Category Archives: sincerity

Terribly, frighteningly sincere

Screen Shot 2015-10-26 at 09.00.03Who would have thought, writes Dalrymple,

that a ridiculous little house painter could have become the leader of the best-educated nation in Europe? Why, then, should an absurd, intellectually limited, puritanical ideologue not become prime minister of one of the most ill-educated nations in Europe?

Jeremy Corbyn’s landslide victory in the election for the leadership of Britain’s Labour party

shows how little the political class knows even of its own parties’ activist membership, let alone of the country as a whole.

If you dislike Hamas and Hezbollah, Corbyn

is not going to change his opinion or stance merely to canvass or capture your vote. He is sincere, terribly and frighteningly sincere.

He gets some things right, for example in the matter of High Speed 2, the railway to be built between London, Birmingham, Manchester and Leeds. This is

so patently an unnecessary, uneconomic, ecologically destructive, vastly expensive and regressive project (regressive in the tax sense, a subsidy both to the companies that will build it and to the passengers who will use it, for it will never pay for itself), that almost everyone suspects large-scale corruption.

Corbyn’s

ruling passion is political self-righteousness.

This is

refreshing in a way, for many people are tired of the patently ersatz or carefully crafted presentation of most other prominent politicians, who seem not to be able to utter a word or appear in public for a moment without having first sought the opinion of focus groups. The next election haunts them like a Doppelgänger, and mostly being of infirm principle or opinion, they live in a state of constant anxiety not to offend.

Corbyn is

  • a wearer of sandals
  • a supporter of Palestinian terrorists
  • a supporter of Irish republican terrorists
  • vegetarian
  • a teetotaller
  • pacifist (except where foreign terrorists are concerned)
  • an abolitionist (concerning the British monarchy)

He is not intrinsically unelectable.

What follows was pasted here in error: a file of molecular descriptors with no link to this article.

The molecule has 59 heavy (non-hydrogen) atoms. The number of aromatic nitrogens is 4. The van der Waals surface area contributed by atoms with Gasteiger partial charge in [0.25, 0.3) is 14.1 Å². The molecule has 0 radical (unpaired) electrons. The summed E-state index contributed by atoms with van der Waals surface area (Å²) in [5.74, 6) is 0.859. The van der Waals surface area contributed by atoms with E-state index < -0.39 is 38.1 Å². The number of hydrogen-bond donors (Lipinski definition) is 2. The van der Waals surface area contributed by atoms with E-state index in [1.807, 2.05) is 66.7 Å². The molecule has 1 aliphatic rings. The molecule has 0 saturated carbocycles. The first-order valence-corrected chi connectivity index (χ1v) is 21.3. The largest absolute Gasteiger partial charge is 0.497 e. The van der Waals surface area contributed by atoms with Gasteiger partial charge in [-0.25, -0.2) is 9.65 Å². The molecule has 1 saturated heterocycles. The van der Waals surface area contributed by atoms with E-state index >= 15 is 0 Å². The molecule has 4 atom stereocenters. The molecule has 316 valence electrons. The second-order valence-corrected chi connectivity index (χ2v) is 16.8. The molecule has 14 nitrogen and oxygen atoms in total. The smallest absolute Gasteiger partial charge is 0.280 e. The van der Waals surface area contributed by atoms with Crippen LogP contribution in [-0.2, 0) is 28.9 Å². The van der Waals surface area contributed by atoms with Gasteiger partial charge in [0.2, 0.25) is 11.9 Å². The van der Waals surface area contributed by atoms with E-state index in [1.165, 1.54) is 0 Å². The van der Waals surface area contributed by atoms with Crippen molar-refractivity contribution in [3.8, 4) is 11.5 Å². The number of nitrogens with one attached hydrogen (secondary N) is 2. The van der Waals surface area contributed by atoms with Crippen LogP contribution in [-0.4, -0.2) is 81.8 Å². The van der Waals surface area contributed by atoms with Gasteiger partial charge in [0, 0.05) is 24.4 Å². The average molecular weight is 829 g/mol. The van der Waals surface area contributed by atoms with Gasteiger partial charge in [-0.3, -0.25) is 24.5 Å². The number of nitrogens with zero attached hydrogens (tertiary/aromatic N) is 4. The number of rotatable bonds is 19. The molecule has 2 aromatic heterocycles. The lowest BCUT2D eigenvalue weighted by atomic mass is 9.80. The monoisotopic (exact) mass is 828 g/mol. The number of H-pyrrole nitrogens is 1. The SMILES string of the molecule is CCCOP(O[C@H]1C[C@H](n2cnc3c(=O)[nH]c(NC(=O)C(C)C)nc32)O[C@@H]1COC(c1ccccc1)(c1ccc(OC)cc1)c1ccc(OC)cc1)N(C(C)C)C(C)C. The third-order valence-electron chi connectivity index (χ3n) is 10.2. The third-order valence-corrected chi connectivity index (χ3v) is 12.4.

It would take only a few disasters, whether the government was responsible for them or not, for the electorate to conclude that anything, even Mr Corbyn, was better than it. People tend to vote against rather than for someone. The resentment to which Mr Corbyn’s socialism appeals, already quite widespread, could spread yet further if there were a deepening of Britain’s economic problems.

Every ad agency’s dream

With Gerry Adams at the Bobby Sands and James Connolly commemorationSome observations on the next prime minister of Great Britain

Jeremy Corbyn, writes Dalrymple, has throughout his years in the House of Commons

voted for his beliefs, not for his career,

Screen Shot 2015-08-15 at 15.34.30refusing to join

the majority of the MPs at the trough of expenses.

While Tony Blair, for instance, is a public egalitarian in search of a private fortune, Corbyn is no hypocrite. He

lives his ideals. He is a man of grinding and unnerving integrity, a man of such probity that he would let the heavens fall so long as his version of social justice was done.

Screen Shot 2015-08-15 at 15.40.08There is, says Dalrymple,

not a bien pensant cause in sight to which Corbyn does not wholeheartedly subscribe with the uncritical belief of an apostle, and for which he would be unprepared to go to the stake.

Screen Shot 2015-08-15 at 15.28.50A point in his favour is that he does not appear to be

a man of erudition, culture or literary talent.

Another plus is

his evident authenticity by comparison with other politicians, most of whom are as synthetic as the toys that used to be put in cereal packets.

Screen Shot 2015-08-15 at 15.39.09This dour monomaniac dresses

like a social worker from the 1970s, but at least it is from his own choice, not that of a public relations firm. He is genuine. He is not the product of an advertising agency, and by self-evidently not being such a product he is an advertising agency’s dream.

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